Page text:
Saturday, August 28, 2010

Helmet liberty upheld

In 46 years of bike riding, Sue Abbott has never worn a helmet. So when the highway patrol pulled her over in country Scone and fined her for a no-helmet offence, she decided to fight. The 50-year old mother of four has never been in trouble with the law, has never fallen from her bike, and thought it ridiculous she could not ride at 15km/h on a dedicated cycleway with an uncovered head.

A police video of the incident last year records the sergeant surmising "it's a hair thing", a view shared by many people when they first meet her. But Ms Abbott says it's nothing to do with her exuberant hair. Her objections are based on her belief that wearing a helmet increases the risk of brain damage - and that forcing her to wear one is a breach of her civil liberties.

When she tried that argument in the Scone local court, the magistrate would have none of it. He fined her $50 plus costs. But when she appealed and laid out her view in the District Court in March, she went a long way to persuading the judge that, 19 years after the laws came into force, there is still no clear evidence of their benefit.

Ms Abbott argued that if she fell from her bike while wearing a helmet she would be at greater risk of brain damage from "diffuse external injury" (see box), an injury similar to shaken baby syndrome, than if she fell on her bare head.

It may seem ridiculous to suggest helmets could do anything other than improve one's chances in an accident and reduce the number of brain injuries, but there is a serious debate under way on the subject in international medical and transport safety journals - and Judge Roy Ellis happily admitted his own doubts about the laws.

"Having read all the material, I think I would fall down on your side of the ledger," the judge told Ms Abbott after she had spelt out her case against the laws that exist in few countries other than Australia and New Zealand. "I frankly don't think there is anything advantageous and there may well be a disadvantage in situations to have a helmet - and it seems to me that it's one of those areas where it ought to be a matter of choice."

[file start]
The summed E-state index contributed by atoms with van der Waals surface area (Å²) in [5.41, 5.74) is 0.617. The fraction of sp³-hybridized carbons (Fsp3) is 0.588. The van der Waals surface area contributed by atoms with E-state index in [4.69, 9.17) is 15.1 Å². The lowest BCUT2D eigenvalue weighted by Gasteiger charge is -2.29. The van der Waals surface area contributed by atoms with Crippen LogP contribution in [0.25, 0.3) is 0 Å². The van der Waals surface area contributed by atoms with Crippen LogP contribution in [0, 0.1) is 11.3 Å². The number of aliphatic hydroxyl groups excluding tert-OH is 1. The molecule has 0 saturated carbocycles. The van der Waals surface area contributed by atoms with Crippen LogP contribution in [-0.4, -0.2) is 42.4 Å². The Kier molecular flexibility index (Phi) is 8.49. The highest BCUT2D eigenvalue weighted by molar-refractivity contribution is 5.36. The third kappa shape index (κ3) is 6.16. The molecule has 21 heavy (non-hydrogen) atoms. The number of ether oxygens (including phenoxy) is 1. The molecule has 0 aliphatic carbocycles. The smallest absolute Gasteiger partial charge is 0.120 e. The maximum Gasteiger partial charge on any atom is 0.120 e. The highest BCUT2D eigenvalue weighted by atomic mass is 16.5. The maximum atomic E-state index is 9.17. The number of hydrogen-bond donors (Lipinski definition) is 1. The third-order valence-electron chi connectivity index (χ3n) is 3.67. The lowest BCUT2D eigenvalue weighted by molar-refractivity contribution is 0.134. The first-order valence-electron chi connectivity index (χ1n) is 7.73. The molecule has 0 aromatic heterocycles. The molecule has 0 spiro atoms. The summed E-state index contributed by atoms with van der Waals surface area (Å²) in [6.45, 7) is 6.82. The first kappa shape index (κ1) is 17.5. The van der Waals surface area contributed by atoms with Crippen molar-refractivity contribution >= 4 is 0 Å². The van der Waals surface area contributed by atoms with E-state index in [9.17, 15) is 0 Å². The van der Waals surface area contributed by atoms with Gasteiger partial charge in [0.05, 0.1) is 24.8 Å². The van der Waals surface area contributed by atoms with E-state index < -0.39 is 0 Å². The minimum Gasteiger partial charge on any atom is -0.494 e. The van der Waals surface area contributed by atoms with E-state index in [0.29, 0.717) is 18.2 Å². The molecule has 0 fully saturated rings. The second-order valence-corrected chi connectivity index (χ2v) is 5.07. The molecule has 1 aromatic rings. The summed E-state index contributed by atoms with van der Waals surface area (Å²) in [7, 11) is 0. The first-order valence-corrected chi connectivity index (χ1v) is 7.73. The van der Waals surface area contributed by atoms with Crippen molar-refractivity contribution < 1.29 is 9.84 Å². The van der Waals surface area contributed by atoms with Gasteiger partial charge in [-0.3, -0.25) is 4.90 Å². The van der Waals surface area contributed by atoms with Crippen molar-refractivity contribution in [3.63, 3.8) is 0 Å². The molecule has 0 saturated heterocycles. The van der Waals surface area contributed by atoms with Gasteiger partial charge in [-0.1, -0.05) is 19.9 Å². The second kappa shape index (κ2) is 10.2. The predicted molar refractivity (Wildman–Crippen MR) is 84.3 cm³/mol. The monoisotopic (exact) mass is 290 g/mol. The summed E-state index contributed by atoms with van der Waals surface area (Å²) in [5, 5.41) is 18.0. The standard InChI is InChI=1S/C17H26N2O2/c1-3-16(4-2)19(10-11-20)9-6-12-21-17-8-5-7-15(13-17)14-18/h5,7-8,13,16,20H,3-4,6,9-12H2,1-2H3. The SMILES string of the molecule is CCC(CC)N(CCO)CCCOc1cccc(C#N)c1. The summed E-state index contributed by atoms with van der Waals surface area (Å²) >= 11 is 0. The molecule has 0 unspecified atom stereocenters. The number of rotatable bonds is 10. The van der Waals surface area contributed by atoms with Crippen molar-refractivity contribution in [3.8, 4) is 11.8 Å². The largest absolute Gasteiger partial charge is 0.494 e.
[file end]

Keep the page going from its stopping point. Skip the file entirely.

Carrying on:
He found Ms Abbott had "an honestly held and not unreasonable belief as to the danger associated with the use of a helmet by cyclists", and quashed her conviction, although he still found her offence proven.

Now Scone police ignore Ms Abbott as she cycles to town, although one yelled at her "you're not in Paris now" - a remark which prompted her to send police a photograph of herself bareheaded on a bike on the Champs-Elysees marked "Greetings from Paris".

Ms Abbott's success in court delighted Bill Curnow of the Cyclists Rights Action Group. In several peer-reviewed publications he has argued there has been no reduction in brain injury levels due to helmet laws.

Why force cyclists to wear helmets when politicians ignored a 1998 report from the Federal Office of Road Safety that showed brain injury rates among motorists would be cut by up to 25 per cent, even where airbags were fitted, if drivers wore bicycle helmets, he said.

Associate Professor Chris Rissel and his colleague Dr Alexander Voukelatos of the University of Sydney's school of public health fuelled debate on the issue with a recent paper saying we would be better off without the laws.

But Professor Frank McDermott, who led the original campaign for them, said repealing them would be guaranteed to increase head injury rates and Dr Rissel's paper was flawed. "It'll be as backward a step as it would be to tell motorists they don't have to wear seatbelts," he said on ABC radio.

Ms Abbott said that was a ridiculous comparison. "I should be entitled to make this call about whether I can wear a helmet. "You can still smoke, we are eating and drinking ourselves into early graves, but you can't ride a bicycle without a helmet," she said.


"Insensitive" school